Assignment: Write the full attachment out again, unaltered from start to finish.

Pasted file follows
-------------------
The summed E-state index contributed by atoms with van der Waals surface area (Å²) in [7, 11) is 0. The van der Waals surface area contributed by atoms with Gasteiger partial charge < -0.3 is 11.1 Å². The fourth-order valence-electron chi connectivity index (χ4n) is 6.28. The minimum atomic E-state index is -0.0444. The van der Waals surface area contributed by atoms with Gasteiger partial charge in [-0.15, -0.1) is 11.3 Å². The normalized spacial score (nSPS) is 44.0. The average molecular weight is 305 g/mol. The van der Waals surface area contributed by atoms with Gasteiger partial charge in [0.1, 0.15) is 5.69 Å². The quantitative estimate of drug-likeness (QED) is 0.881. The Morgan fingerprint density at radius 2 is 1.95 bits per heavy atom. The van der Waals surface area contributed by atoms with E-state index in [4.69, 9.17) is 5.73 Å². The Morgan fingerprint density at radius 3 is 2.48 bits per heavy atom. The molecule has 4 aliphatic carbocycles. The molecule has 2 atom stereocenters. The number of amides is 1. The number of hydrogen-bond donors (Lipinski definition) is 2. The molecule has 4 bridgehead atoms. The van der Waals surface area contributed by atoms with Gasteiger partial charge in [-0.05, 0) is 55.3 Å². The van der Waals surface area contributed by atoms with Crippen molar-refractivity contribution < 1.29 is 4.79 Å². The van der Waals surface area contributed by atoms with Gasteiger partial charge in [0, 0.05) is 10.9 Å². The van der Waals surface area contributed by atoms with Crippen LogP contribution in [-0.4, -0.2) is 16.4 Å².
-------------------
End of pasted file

The summed E-state index contributed by atoms with van der Waals surface area (Å²) in [7, 11) is 0. The van der Waals surface area contributed by atoms with Gasteiger partial charge < -0.3 is 11.1 Å². The fourth-order valence-electron chi connectivity index (χ4n) is 6.28. The minimum atomic E-state index is -0.0444. The van der Waals surface area contributed by atoms with Gasteiger partial charge in [-0.15, -0.1) is 11.3 Å². The normalized spacial score (nSPS) is 44.0. The average molecular weight is 305 g/mol. The van der Waals surface area contributed by atoms with Gasteiger partial charge in [0.1, 0.15) is 5.69 Å². The quantitative estimate of drug-likeness (QED) is 0.881. The Morgan fingerprint density at radius 2 is 1.95 bits per heavy atom. The van der Waals surface area contributed by atoms with E-state index in [4.69, 9.17) is 5.73 Å². The Morgan fingerprint density at radius 3 is 2.48 bits per heavy atom. The molecule has 4 aliphatic carbocycles. The molecule has 2 atom stereocenters. The number of amides is 1. The number of hydrogen-bond donors (Lipinski definition) is 2. The molecule has 4 bridgehead atoms. The van der Waals surface area contributed by atoms with Gasteiger partial charge in [-0.05, 0) is 55.3 Å². The van der Waals surface area contributed by atoms with Crippen molar-refractivity contribution < 1.29 is 4.79 Å². The van der Waals surface area contributed by atoms with Gasteiger partial charge in [0, 0.05) is 10.9 Å². The van der Waals surface area contributed by atoms with Crippen LogP contribution in [-0.4, -0.2) is 16.4 Å².